Beverly Brown even called her Board of Elections, but is still confused. “The stuff coming from the Board of Elections was not very clear,” she said.
And in a year when there is so much concern about possible election fraud and missed votes, inconsistencies over postage is dumb. Really, really dumb … [We] checked with the Hamilton County Board of Elections, and learned a surprising fact: the outside envelope does not say how many stamps you need because it varies from county to county, and even from own to town within a single county.
Colorado voters were similarly warned to ensure their ballots were mailed with sufficient postage, but it was not clear if election officials had arranged for ballots with insufficient postage to be received:
— Colleen Ferreira (@ColleenFerreira) October 17, 2016
Many voters were of the belief postage ought not be required for submission of ballots by mail:
Absentee Ballot isn’t postage paid? For all the things my taxes pay for and I wish they didn’t THEY COULD AT LEAST FRONT ME A STAMP — ?Rain? (@rainspirit11) October 19, 2016
Absentee ballot came today. I have to put postage on it?! That seems…unreasonable.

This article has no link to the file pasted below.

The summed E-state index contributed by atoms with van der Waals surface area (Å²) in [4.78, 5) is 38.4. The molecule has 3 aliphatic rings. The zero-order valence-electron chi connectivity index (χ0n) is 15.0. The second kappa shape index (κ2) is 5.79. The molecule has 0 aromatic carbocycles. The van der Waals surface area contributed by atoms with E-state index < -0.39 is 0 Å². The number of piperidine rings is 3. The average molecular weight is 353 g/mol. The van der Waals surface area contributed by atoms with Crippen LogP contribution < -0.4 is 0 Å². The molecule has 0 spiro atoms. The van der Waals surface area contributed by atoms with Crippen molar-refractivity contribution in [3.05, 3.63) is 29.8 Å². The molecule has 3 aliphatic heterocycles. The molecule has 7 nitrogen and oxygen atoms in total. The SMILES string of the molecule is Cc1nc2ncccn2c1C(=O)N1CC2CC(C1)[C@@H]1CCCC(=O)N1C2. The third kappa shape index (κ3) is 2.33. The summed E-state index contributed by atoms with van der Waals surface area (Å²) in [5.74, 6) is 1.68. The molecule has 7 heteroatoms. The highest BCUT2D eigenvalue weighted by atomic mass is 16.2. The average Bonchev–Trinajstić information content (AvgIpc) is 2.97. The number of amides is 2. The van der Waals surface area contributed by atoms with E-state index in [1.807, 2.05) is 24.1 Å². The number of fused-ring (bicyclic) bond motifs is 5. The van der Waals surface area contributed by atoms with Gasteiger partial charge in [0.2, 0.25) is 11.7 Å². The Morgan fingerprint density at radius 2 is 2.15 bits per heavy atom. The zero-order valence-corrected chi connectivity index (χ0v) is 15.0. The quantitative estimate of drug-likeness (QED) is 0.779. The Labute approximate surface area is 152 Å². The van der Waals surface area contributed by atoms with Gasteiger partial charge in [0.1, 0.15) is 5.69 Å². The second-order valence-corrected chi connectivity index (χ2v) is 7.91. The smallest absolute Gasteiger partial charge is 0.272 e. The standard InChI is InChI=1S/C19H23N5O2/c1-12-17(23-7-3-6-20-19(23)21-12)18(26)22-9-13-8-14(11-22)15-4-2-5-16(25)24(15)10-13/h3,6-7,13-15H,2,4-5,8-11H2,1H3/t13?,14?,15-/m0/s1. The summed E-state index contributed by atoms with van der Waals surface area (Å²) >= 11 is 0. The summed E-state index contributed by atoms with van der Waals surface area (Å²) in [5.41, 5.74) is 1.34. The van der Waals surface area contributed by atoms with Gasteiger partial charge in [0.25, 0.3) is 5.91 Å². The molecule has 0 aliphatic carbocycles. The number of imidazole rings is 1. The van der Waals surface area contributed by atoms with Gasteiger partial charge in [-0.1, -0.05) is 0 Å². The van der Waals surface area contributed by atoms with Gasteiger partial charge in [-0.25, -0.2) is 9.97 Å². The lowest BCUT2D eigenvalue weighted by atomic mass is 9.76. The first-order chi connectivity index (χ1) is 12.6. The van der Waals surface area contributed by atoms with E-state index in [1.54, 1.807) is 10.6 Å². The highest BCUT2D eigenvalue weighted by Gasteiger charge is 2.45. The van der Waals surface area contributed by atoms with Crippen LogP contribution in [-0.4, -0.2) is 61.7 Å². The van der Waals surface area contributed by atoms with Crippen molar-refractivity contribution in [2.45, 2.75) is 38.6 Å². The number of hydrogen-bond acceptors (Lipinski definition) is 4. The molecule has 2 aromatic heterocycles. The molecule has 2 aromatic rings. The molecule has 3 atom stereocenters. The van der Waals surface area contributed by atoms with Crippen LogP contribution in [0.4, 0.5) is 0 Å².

— Dark & Stormy (@JRWStormy) September 28, 2016
In March 2016, an uptick in voting by mail led to new USPS guidelines (not rules) for best practices with respect to election mailings, and that guidance [PDF] advised officials of an increase in returned ballots and suggested they make arrangements with Postal Service officials to handle ballots lacking proper postage:
Not all voters can get to the polling place on Election Day. An absentee ballot is the printed ballot marked by an absent voter, sealed in a special envelope, and given or mailed to the municipal clerk. The number of ballots mailed back to election officials with insufficient postage is on the rise. Each election cycle presents a different set of parameters for ballot creation and for the size and weight of the return mailpiece.
Election officials should consult with Postal Service officials to determine the proper postage required for mailing ballots to voters and the return of ballots to election officials.
The Bipartisan Policy Center reiterated USPS’ stance on ballots with insufficient postage, but those recommendations are not binding [PDF]:
The USPS says that ballots should never be returned to the voter for lacking postage; they should always be delivered to the election official.
Depending on the jurisdiction, mailed-in ballots may require more than a single first-class postage stamp, and ballots lacking proper postage may or may not be delivered to election officials for counting. Voters unsure of postage requirements for their mail-in ballots should check with their local election board or post office to ensure proper delivery.
Beginning in 2019, all California vote-by-mail ballots became prepaid, with voters no longer needing to apply their own postage. California Assembly Bill No. 216 was signed into law by Governor Jerry Brown on 18 July 2018, amending Section 3010 of the state’s Elections Code.